Category Archives: Cooking

Escarole and beans

  • A friend and I went to the farmer’s market last weekend. I found the most glorious head of escarole. I remember my Gramma Grace making ‘scarole’ back in the day. You’d never  have gotten me to touch it. But, seeing that gorgeous head of escarole made me want to try making Gracie’s old recipe.

I had absolutely no idea what was in it, but I do remember how it smelled. Lots of garlic. I trusted my inner palate and, whoa, Nellie! It was divine.

Very simple: sauté a chopped onion in olive oil. Once it’s translucent, add a head of escarole. Once it’s all wilted and soft (about three or so minutes) take it off the heat. In another pan, sauté a can of white beans (any kind) along with the starchy water in olive oil, add garlic (lots) a tbsp of chicken base paste. Once that’s heated through and sticky, add the escarole into the pan of beans. Let it all meld together about five minutes on a low simmer. Take it off the heat, add a splash of lemon and a good fistful of grated cheese. Done! Filling, nutritious and inexpensive. Not to mention yuuuuum.



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Food of the Gods

Sugared-Grapes-from-This-Silly-Girls-Kitchen-main I made these for Book Club last night. They were so insanely good, I’m making them again for Free Float Wednesday. So simple.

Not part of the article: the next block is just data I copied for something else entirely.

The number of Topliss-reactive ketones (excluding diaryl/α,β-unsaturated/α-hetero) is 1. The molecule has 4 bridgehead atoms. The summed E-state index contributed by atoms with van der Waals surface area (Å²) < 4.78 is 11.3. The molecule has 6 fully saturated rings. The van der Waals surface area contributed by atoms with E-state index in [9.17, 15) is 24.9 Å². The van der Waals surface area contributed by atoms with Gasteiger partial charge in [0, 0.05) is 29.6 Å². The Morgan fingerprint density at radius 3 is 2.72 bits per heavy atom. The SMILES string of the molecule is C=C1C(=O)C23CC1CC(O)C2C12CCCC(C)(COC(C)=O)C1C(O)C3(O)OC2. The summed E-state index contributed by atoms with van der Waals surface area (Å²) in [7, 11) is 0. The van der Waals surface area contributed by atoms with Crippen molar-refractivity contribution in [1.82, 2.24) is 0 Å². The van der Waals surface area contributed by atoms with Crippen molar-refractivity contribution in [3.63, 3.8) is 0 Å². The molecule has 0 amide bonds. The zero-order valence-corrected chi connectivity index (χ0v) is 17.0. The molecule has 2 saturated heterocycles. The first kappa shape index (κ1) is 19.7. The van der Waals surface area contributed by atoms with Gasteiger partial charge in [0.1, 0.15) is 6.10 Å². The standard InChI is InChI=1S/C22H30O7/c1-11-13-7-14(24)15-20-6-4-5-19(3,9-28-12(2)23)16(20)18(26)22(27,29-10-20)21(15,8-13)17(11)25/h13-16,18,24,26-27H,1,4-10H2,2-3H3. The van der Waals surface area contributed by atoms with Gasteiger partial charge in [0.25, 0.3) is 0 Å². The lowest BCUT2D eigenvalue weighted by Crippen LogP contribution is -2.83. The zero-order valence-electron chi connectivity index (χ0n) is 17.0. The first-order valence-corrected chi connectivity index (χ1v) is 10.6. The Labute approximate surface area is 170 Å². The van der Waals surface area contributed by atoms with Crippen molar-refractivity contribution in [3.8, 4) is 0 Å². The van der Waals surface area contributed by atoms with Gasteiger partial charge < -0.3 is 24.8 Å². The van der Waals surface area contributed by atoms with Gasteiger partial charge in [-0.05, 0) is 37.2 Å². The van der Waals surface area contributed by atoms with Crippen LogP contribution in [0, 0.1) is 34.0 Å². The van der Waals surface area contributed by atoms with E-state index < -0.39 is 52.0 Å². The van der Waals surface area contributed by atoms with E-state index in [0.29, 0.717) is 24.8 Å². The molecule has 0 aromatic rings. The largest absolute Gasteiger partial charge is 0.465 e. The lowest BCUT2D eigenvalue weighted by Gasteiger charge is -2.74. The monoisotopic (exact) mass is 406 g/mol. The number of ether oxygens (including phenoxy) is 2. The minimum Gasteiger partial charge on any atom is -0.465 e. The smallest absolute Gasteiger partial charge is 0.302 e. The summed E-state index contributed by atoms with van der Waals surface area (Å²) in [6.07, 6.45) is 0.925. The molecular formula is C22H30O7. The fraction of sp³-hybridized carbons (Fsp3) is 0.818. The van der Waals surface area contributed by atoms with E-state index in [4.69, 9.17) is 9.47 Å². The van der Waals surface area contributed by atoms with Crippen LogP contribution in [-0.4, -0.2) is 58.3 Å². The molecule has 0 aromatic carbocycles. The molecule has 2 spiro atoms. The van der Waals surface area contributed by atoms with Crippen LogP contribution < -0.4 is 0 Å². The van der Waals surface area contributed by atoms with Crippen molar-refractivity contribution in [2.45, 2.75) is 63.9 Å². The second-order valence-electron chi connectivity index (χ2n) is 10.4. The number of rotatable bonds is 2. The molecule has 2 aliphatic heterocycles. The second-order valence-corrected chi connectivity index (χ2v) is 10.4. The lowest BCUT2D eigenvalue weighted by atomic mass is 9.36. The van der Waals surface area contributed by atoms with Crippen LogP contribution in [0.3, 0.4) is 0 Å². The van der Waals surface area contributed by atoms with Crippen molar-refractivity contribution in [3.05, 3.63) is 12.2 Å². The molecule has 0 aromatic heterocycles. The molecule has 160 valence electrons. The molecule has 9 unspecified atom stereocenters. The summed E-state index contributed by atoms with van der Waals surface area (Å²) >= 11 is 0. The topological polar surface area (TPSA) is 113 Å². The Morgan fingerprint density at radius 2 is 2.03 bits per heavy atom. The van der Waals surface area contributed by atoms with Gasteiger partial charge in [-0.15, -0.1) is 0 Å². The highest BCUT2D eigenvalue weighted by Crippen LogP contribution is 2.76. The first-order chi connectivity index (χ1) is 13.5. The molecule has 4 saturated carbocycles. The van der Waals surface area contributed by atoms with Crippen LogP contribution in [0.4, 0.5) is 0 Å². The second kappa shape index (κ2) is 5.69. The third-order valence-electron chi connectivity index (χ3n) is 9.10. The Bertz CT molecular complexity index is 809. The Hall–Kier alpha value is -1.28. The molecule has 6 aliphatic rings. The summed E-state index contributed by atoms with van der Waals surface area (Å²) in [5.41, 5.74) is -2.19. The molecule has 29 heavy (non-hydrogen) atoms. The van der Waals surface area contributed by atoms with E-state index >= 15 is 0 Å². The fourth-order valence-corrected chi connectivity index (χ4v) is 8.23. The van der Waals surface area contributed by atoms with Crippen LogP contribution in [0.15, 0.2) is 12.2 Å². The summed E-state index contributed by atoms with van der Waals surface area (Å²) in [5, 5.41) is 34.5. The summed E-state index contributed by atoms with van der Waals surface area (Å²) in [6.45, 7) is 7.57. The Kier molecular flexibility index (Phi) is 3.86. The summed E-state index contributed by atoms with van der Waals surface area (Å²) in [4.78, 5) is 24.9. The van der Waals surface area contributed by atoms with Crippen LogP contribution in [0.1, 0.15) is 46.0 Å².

Marinate seedless grapes in a dry-ish prosecco overnight, in the fridge. Drain. Toss them in sugar and set them on a plate so that they’re only a single layer. (If you pile them, the sugar turns to syrup.)

Crunchy, sweet, wine-y deliciousness. Perfect for summer. Enjoy!


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Chocolatiest chocolate ice cream

  • The texture is the thing! I have made lots of ice cream in the last few weeks, and they have all been awesome. This, however, makes all the others shyte in comparison. The egg yolks are key. Absolutely worth the extra effort.


2 cups unsweetened cocoa powder

2 cups heavy cream

2 cups whole milk, 2% works too

8 egg yolks

1 1/4 cup granulated sugar

2 teaspoons vanilla extract

Put cocoa powder and 1 cup milk into a sauce pan, whisk over medium heat until incorporated. Add cream and the rest of the milk. Bring to a simmer stirring occasionally. Remove from heat. In a separate bowl, whisk egg yolks and sugar until the color of the yolk lightens. Temper cream mixture into egg mixture a little at a time, until about 1/3 of the cream mixture is incorporated. Pour it all back into the remaining cream mixture, and return to a low heat. Cook and stir until it thickens, reaching a temperature of about 170°. Pour into a clean container and let sit at room temperature for 30 minutes. Add vanilla, whisk it up, and set it in the fridge for 6 to 8 hours or overnight.

Use whatever ice cream maker you like.

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My House Smells Amazing

Mmmmm…my whole house smells like the best meal you’ve every had at your Nonnie’s house. Some friends are coming over for dinner tonight, and I’m making macaroni and gravy. Not pasta and sauce, mind you. That’s an entirely different thing.

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macaroni and gravy